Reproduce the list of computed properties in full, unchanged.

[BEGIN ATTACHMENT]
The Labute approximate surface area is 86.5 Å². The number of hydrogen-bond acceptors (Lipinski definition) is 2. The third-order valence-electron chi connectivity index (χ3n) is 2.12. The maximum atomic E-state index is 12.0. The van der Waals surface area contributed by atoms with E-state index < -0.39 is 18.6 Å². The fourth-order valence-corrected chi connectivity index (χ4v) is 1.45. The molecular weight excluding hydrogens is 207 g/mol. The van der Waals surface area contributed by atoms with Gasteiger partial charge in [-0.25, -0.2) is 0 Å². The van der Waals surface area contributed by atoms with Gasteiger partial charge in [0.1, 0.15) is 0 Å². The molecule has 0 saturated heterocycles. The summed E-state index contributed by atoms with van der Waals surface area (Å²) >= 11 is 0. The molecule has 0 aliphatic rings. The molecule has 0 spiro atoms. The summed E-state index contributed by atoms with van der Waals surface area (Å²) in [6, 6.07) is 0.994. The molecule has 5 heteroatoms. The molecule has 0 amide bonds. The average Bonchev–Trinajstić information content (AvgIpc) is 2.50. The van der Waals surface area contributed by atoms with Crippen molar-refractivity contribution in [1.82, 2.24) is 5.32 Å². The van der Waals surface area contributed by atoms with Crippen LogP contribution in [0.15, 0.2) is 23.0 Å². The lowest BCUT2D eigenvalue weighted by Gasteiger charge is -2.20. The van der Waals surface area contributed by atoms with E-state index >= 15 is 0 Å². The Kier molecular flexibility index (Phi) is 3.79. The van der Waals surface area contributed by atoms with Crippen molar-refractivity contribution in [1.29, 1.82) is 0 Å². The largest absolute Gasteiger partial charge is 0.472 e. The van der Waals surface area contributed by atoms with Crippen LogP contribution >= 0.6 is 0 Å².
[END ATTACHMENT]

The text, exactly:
The Labute approximate surface area is 86.5 Å². The number of hydrogen-bond acceptors (Lipinski definition) is 2. The third-order valence-electron chi connectivity index (χ3n) is 2.12. The maximum atomic E-state index is 12.0. The van der Waals surface area contributed by atoms with E-state index < -0.39 is 18.6 Å². The fourth-order valence-corrected chi connectivity index (χ4v) is 1.45. The molecular weight excluding hydrogens is 207 g/mol. The van der Waals surface area contributed by atoms with Gasteiger partial charge in [-0.25, -0.2) is 0 Å². The van der Waals surface area contributed by atoms with Gasteiger partial charge in [0.1, 0.15) is 0 Å². The molecule has 0 saturated heterocycles. The summed E-state index contributed by atoms with van der Waals surface area (Å²) >= 11 is 0. The molecule has 0 aliphatic rings. The molecule has 0 spiro atoms. The summed E-state index contributed by atoms with van der Waals surface area (Å²) in [6, 6.07) is 0.994. The molecule has 5 heteroatoms. The molecule has 0 amide bonds. The average Bonchev–Trinajstić information content (AvgIpc) is 2.50. The van der Waals surface area contributed by atoms with Crippen molar-refractivity contribution in [1.82, 2.24) is 5.32 Å². The van der Waals surface area contributed by atoms with Crippen LogP contribution in [0.15, 0.2) is 23.0 Å². The lowest BCUT2D eigenvalue weighted by Gasteiger charge is -2.20. The van der Waals surface area contributed by atoms with E-state index >= 15 is 0 Å². The Kier molecular flexibility index (Phi) is 3.79. The van der Waals surface area contributed by atoms with Crippen molar-refractivity contribution in [1.29, 1.82) is 0 Å². The largest absolute Gasteiger partial charge is 0.472 e. The van der Waals surface area contributed by atoms with Crippen LogP contribution >= 0.6 is 0 Å².